Guide Songlines

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Songlines Singing is an essential element in most Mardudjara ritual performances because the songline follows in most cases the direction of travel of the beings concerned and highlights cryptically their notable as well as mundane activities. Most songs, then, have a geographical as well as mythical referent, so by learning the songline men become familiar with literally thousands of sites even though they have never visited them; all become part of their cognitive map of the desert world.

In his book The Songlines , British novelist and travel writer Bruce Chatwin describes the songlines as:. Aboriginal Creation myths tell of the legendary totemic being who wandered over the continent in the Dreamtime, singing out the name of everything that crossed their path - birds, animals, plants, rocks, waterholes - and so singing the world into existence.

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Indigenous Australian belief. For other uses, see Songlines disambiguation. London: Duncan Baird. Sydney Morning Herald. Retrieved 29 July In Aboriginal culture these ancestral sacred stories are passed on as large song cycles. People might specialise in chapters or sections of a songline which tells the entire creation story that relates to a particular tract of land. People on neighbouring land will have the next chapters of what happened to the ancestors as they crossed over to their own part of the country.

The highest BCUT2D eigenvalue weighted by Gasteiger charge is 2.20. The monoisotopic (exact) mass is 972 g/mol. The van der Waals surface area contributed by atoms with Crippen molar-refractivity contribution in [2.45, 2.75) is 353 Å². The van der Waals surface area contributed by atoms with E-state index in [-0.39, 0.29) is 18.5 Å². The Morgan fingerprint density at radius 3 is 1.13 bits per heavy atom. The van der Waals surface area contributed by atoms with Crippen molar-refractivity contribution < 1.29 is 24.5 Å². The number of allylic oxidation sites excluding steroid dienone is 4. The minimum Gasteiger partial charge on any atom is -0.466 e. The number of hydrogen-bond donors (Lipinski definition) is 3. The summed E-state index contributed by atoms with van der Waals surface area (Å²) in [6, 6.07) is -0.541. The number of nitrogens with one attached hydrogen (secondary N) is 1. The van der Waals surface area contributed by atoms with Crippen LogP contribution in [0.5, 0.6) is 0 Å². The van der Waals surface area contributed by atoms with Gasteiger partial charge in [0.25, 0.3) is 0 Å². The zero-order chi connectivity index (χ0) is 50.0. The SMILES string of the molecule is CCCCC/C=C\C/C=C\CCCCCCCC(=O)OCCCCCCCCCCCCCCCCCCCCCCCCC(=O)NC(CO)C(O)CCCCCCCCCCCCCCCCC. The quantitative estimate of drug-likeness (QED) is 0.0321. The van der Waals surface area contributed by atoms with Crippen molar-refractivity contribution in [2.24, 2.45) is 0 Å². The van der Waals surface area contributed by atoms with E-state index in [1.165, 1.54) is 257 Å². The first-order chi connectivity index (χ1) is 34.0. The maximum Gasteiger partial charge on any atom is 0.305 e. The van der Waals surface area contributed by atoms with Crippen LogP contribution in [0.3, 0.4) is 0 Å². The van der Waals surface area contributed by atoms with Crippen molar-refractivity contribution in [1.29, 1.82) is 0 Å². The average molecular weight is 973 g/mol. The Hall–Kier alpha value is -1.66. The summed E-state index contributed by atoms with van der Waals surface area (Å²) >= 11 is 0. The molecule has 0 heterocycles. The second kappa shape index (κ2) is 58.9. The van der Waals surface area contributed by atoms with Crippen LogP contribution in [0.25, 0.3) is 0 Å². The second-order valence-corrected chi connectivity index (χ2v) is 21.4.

In Aboriginal terms the kinship lineage of the ancestral people from that country, or the custodians, had control over that songline. It was their duty to uphold the obligations of passing the song on in perfect form to the next generation.

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In the initiation processes within Aboriginal culture each generation is taught the entire package of their culture over a series of stages of knowledge. Through these song cycles people gradually learn the entire cultural story of their people. A songline also defines a group of people in Aboriginal Australia. It defines the land that they live on. It defines the law that they live under.

It defines the ceremonies and the obligations that they have in respect of their country and the sites located on their country. Neighbouring language groups are connected because song cycles weave and criss-cross all over the country. They share beliefs in the ancestors and the laws that relate to them. People were able to interact with their neighbours in terms of their obligations along those songlines.

In some ways they also created the possibility of barter or exchange based on cultural knowledge between adjoining language groups. Songlines can be mapped. It requires major consultation between neighbouring groups because there were several hundred language groups across Australia when white people first arrived here.

Those language groups mostly define custodianship of songlines.